Over-fertilising your houseplants can actually have quite damaging effects but it’s quite a difficult issue to diagnose. This is because once you’ve over fertilised, there aren’t so many ways to actually confirm the issue compared to watering problems where the soil and root system will give you a few hints.
This is why the issue of too much fertiliser often gets overlooked so we are bringing you this article to go through the different symptoms of over-fertilisation and how you can fix it.
Symptoms of over-fertilising your houseplants
Yellow leaves can indicate over-fertilisation
The most common symptom of too much fertiliser is yellow leaves. Depending on the severity of the problem this can show up as yellow spots, patches or entire yellow leaves. This is described as fertiliser burn which means the problem has been going on for a little while. Usually, it is the root system that is first impacted, then the problem will soon become visible across the plant.
It’s important to note, however, that yellow leaves are a common symptom of a variety of issues so don’t use this as the only confirmation that you are over-fertilising. Overwatering, sunburn and natural ageing can also have a similar effect.
To know whether the yellow leaves on your plant are caused by fertiliser burn, check over your plant for any of the below-mentioned issues and check the soil moisture, light levels and any changes in the environment that might indicate something else is wrong.
Brown leaf tips can also mean over-fertilisation
Another common symptom of over-fertilisation is brown leaf tips and edges. Similarly, with yellow leaves, this is also caused by watering and humidity issues so it’s important to do some further investigating to fully make your diagnosis.
Usually, brown leaf tips and edges are one of the earlier signs of fertilisation and can often mean the issue hasn’t fully taken over your plant and can be solved fairly simply. This is why it’s very important to get to the bottom of whether or not fertiliser is causing the brown tips so you can treat your plant accordingly.
There is visible excess fertiliser on the soil
If you notice a white crust or powder forming on top of the soil then this can indicate you are over-fertilising and the excess minerals have clumped together. This can be quite damaging to your plant as the excess fertiliser can form around the roots, suffocating them and severely impacting the health of your plant.
Your houseplant is losing leaves
Another symptom of overfertilisation is actually a loss of leaves. This happens when the root system is so badly damaged from the fertiliser that it cannot sustain that level of healthy growth anymore.
If your plant is losing leaves due to fertiliser issues it means the problem has been slowly developing for a while so it may be more difficult to revive your plant and bring it back to full health. Acting quickly is crucial here and we have written the steps to solving over-fertilisation below.
Too much fertiliser can cause stagnant growth
Another sign of too much fertiliser is if your plant has stopped growing during the growth season. It’s quite an ironic issue as most of the time plant parents fertilise their plants to get more luscious growth but too much fertiliser actually does the opposite.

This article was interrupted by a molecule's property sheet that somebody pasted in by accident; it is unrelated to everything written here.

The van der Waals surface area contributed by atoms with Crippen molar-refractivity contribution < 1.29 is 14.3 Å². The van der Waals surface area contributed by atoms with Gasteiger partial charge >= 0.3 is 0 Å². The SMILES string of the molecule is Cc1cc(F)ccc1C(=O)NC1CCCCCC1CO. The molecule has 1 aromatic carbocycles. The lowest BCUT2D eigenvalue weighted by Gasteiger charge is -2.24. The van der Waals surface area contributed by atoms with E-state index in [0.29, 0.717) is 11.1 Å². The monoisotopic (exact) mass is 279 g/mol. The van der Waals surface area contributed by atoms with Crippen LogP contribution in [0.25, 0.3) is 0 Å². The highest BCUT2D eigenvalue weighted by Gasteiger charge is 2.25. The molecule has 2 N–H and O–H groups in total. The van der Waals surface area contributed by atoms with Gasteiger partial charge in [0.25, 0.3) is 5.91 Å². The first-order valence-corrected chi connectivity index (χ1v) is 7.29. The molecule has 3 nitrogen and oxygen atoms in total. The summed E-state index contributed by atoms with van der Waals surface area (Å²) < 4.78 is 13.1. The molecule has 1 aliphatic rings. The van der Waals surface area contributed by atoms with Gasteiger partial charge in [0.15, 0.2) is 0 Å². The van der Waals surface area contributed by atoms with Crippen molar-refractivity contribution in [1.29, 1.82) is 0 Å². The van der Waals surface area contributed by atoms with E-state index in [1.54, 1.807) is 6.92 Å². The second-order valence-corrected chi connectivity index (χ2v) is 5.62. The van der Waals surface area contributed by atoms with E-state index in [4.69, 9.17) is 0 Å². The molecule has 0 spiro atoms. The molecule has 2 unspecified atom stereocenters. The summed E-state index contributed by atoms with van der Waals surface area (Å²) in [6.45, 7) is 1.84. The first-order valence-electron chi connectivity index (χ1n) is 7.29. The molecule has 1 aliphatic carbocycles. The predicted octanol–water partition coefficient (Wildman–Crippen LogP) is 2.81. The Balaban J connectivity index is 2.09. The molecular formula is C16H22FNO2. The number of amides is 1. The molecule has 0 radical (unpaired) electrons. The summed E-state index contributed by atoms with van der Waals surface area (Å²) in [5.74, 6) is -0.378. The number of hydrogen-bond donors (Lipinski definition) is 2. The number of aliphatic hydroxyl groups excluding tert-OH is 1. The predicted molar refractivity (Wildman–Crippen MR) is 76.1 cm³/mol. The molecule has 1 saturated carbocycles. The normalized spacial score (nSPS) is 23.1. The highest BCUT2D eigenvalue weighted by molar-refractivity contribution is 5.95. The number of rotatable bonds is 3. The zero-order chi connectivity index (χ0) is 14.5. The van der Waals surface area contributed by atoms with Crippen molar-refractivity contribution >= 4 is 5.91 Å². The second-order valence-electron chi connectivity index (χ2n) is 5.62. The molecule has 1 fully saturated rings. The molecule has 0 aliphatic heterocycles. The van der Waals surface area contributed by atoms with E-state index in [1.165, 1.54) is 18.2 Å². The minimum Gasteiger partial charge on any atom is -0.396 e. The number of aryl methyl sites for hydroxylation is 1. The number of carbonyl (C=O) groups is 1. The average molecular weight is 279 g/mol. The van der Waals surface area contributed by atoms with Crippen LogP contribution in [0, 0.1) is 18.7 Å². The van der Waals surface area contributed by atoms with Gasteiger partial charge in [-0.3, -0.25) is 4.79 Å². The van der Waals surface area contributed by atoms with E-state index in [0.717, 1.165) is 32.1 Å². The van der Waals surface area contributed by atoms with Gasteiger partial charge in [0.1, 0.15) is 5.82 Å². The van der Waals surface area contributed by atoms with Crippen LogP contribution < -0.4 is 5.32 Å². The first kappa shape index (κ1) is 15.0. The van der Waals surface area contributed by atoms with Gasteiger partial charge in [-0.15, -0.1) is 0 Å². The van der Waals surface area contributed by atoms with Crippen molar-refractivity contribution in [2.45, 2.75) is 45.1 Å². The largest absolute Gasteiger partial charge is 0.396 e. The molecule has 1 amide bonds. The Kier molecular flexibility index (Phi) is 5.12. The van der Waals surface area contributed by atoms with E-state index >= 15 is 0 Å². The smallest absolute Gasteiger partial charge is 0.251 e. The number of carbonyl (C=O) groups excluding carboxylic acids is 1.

Note that during winter and autumn, growth levels in houseplants drop as they become dormant. So don’t mistake this lack of new leaves for an issue – it’s totally normal!
How to fix an over-fertilised houseplant
Now that you have diagnosed the issue and confirmed that your plant is suffering from too much fertiliser, we’re here to tell you how to fix the issue and get your plant back to full health.
Remove fertiliser sticks from the soil
If you are fertilising your plants through fertiliser sticks, then remove these from your plant immediately. This will prevent your plant from getting any more fertiliser and should be enough to solve the issue. Monitor your plant and make sure all other environmental factors are giving your plant what it needs.
Flush the soil
If you have used fertiliser pellets mixed into the soil or liquid fertiliser diluted into the water, then one way to remove the excess is to flush the soil. The best way to do this is to place your plant in the sink or shower (depending on size) and run water through it for several minutes. Make sure that you leave your plant to drain for a few minutes afterwards so that you aren’t returning your plant to its planter with super soggy soil.
Replace the potting mix with fresh mix
If the issue has severely impacted your plant’s health then it’s probably best to replace the potting mix. This ensures that there isn’t any lingering fertiliser pellets or liquid fertiliser in the soil that could continue to harm your plant. Discard the old potting mix as you don’t want to re-use it again for other plants if it’s full of fertiliser.
How to prevent over-fertilisation from harming your plant
Adjusting your fertiliser schedule
Make sure that you hold off fertilising an over-fertilised plant for about 6 months or in the following spring, whatever comes second. This way you are giving your plant enough time to recover from the shock and stress.
Then moving forward, you want to reduce the frequency or amount that you are fertilising your plant to prevent the same issue from reoccuring. Remember, a lot of plants will still reward you with plenty of new growth without any fertiliser at all. Having the right environment will have a lot stronger effect on new growth than additional fertiliser so it’s optional.
We hope this guide has been useful for you to help spot the signs of over-fertilisation as well as fix and prevent the issue as well. It’s definitely not an easy problem to diagnose but if not treated can cause some aesthetic and problematic problems for your houseplants.
Written by Billy Dawson